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Source : 09/10/1984 Northampton Chronicle and Echo

The word game, Scrabble, has given innocent hours of pleasure to people all over the world. Many parents like to play with their children to help increase their word power.

And parents who are members of New Creation Christian Community, part of the Jesus Fellowship, are also encouraged to use Scrabble for educational purposes.

But with one important difference - the score is not added up because that could develop the competitive instinct among children and that is something the Fellowship want to avoid.

To make sure the style of education is followed to the letter, all parents, at least up to two years ago, were given a 12-page document headed Education and the Community which sets out the Fellowship's views on education and how parents should approach the subject.

Senior Elder Mr. David Hawker said the document was produced by parents for parents. 'It was written many years ago by a schoolteacher who is a parent. It is in no sense the Elders laying down the law. It gives guidance and advice; it does not dictate a set of rules,' he said.

Children are allowed to go to outside schools because the community believes it would cost too much money to set up purely community schools and, in any case, see no reason why they should not take advantage of the resources provided by the State because they pay taxes like anyone else.

But there are strict rules, and parents are told to bring their children home as often as possible although this would mean missing out on extra-curricular activities, such as sport and drama.

According to the community elders, proficiency or even semi-proficiency in sport can develop egotism, enjoyment of praise and the competitive spirit and their conclusion is that they recognise the harmful effects of sport.

Parents are told to train their children that it is important to receive praise from God and not men. 'They are also told not to encourage the egotistic effects of sport at home by allowing competitive sport in the community.'

On drama, the elders point out that the bulk is extra curricular and can therefore be ignored. And parents are told not to let their children take part in productions because it trains a child to hide its own heart.

Drama can encourage an exaggerated self-expression - 'and we can do without that', according to the elders. The Fellowship objects to unhelpful self-assertiveness.

Parents are encouraged to bring their children home from school for lunch because the elders claim that at lunchtime the younger children are educated by the older pupils in how to swear, how to be good at football and many other things which they consider 'undesirable'.

And children who have lunch at home are generally better behaved than those who stay. In addition, children who lunch at home have at least 11 years extra motherly and community influence.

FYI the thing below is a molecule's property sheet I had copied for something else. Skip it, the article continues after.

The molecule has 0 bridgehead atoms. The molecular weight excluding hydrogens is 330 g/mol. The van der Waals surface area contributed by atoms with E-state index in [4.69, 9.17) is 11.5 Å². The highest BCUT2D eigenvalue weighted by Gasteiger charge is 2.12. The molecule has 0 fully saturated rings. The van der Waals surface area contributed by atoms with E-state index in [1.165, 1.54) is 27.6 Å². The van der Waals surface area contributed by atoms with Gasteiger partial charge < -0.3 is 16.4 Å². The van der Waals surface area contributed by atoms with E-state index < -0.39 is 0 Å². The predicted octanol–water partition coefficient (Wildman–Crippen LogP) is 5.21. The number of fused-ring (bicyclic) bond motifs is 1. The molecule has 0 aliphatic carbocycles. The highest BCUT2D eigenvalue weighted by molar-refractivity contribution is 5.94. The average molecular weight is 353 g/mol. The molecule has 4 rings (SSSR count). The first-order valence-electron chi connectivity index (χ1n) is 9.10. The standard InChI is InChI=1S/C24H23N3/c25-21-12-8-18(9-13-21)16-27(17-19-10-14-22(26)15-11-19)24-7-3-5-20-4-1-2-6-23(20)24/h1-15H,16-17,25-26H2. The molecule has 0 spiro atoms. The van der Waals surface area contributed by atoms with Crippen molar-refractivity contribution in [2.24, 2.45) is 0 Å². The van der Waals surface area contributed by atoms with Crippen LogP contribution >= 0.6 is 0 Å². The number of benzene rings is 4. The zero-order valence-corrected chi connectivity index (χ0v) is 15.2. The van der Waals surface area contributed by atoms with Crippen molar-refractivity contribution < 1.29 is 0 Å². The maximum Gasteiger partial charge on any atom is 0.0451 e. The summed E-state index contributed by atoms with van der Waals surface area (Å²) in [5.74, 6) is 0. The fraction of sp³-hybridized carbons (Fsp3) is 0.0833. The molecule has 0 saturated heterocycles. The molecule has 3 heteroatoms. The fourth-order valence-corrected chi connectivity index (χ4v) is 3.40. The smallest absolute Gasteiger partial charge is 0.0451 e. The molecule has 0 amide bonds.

Elders tell parents that some Christians feel they will gain 'kingdom merit' as a teacher but they point out that this may well be 'self-righteousness'. And they say that some teachers are eager to impress and get an ego kick out of being well spoken of and being elected to various committees.

Parents are told to support the authority of schools and teachers but not to be fobbed off with 'waffle' by teachers or schools out to impress.

They also say that teachers have no right to indoctrinate children but add that there are certain school activities which could prove difficult for community members and their children as they involve influences that should be avoided.

But in a section on home education, elders say that God created children to be impressionable and 'we should take full advantage of this and not impress upon them all the stupid fantasies which the world does at this age, but fill them full of Godly knowledge and faith.'

One former member of the community said that as far as possible children within the community were isolated from non-community activities. 'Each child in encouraged to find its best friend from within the community and when children go to secondary schools, a 'leader' is appointed to look after them,' he said.

The end of the school day when children return home is seen as a most important time in community life. It is then the harmful effects of the day can be counteracted by teaching the benefits of community life and the elders say: 'Never miss an opportunity to teach even a little thing to a child.'

Mr. Hawker said: 'All Christian parents face the challenge of bringing children up in a secular society. A number of evangelical churches have set up their own schools in order to educate their children according to Christian principles.

'We are happy for our children to attend normal schools, as the community provides them with a strong Christian base in their life.'

'They mix freely with other children of their own age at school. Inevitably they are exposed to many non-Christian influences, but we try to ensure that those influences are, as far as possible, beneficial.'